In the insider builds I can really understand that they want some testing for edge too, IMHO they should even make testing in the insider builds mandatory because edge comes with the OS and as such is a known installed browser which potentially can be abused by all kinds of malware.

    The mere existence of edge is enough to make it really important to give it a lot of serious testing - but it would be a real nuisance if dialogs like that bleed to the normal windows builds too.



  • @catweazle That's not quite the case. What they want to do is offer a specific version that say, enterprises, could use that acts this way. Basically, for people who want an "install lock down" in terms of security, they could use this version.

    I think that's a pretty decent idea, assuming the vetting process for what goes on the store works properly.


  • Vivaldi Team

    @lonm: Sadly I think this is a bigger deal than you realize. This is part of a pattern. Microsoft is making it harder and harder to use another browser and harder and harder to select the default browser. They have also changed the default browser without asking. For many of us this is just a nuisance, but for others this may stop them from trying out a browser that would work much better for them. How many warnings will you go through before you give up?


  • Vivaldi Team

    @lonm: You have misunderstood. An enterprise would never accept this. This is just Microsoft trying to limit choice in yet another way. By offering the S version and warning people to change modes, people might get locked into a version that limits their choice. This is already the case with some other operating systems that offer a store. Typically the store limits competition and choice.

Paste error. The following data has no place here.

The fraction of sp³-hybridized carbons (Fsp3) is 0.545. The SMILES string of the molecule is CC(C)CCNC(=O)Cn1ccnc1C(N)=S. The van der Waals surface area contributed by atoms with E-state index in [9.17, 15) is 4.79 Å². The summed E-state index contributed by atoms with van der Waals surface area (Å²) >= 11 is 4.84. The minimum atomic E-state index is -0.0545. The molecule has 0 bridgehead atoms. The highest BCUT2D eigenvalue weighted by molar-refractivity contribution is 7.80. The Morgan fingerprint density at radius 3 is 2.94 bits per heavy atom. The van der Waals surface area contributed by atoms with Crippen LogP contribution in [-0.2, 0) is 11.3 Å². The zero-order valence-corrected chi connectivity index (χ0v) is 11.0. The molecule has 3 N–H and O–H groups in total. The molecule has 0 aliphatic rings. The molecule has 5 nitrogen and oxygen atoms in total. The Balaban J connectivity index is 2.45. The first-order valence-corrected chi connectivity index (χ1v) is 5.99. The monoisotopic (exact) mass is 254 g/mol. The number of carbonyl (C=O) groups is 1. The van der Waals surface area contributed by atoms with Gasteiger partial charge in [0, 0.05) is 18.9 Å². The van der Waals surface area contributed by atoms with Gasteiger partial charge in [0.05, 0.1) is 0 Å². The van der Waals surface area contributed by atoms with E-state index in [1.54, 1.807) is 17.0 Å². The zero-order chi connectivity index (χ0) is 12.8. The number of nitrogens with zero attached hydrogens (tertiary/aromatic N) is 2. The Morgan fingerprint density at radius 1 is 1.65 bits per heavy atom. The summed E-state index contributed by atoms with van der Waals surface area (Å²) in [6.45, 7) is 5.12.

• @jon said in Not again, Microsoft!:

    warning people to change modes

    I suppose that's what it comes down to for S Mode. It depends on how Microsoft present it to users. I think it could be a great boon in terms of offering a more secure environment. Providing it isn't advertised using unnecessary scare tactics.



  • I do agree that it is poor behaviour and think Microsoft would is being foolish in pushing their own browser too much. Some of us may remember It didn't end particularly well for them last time.

    @jon said in Not again, Microsoft!:

    for others this may stop them from trying out a browser that would work much better for them

    (Caveat: I am basing this purely on the experiences I've had with less technically minded people). For some people, the only way they would know to try out another browser is in one of two ways: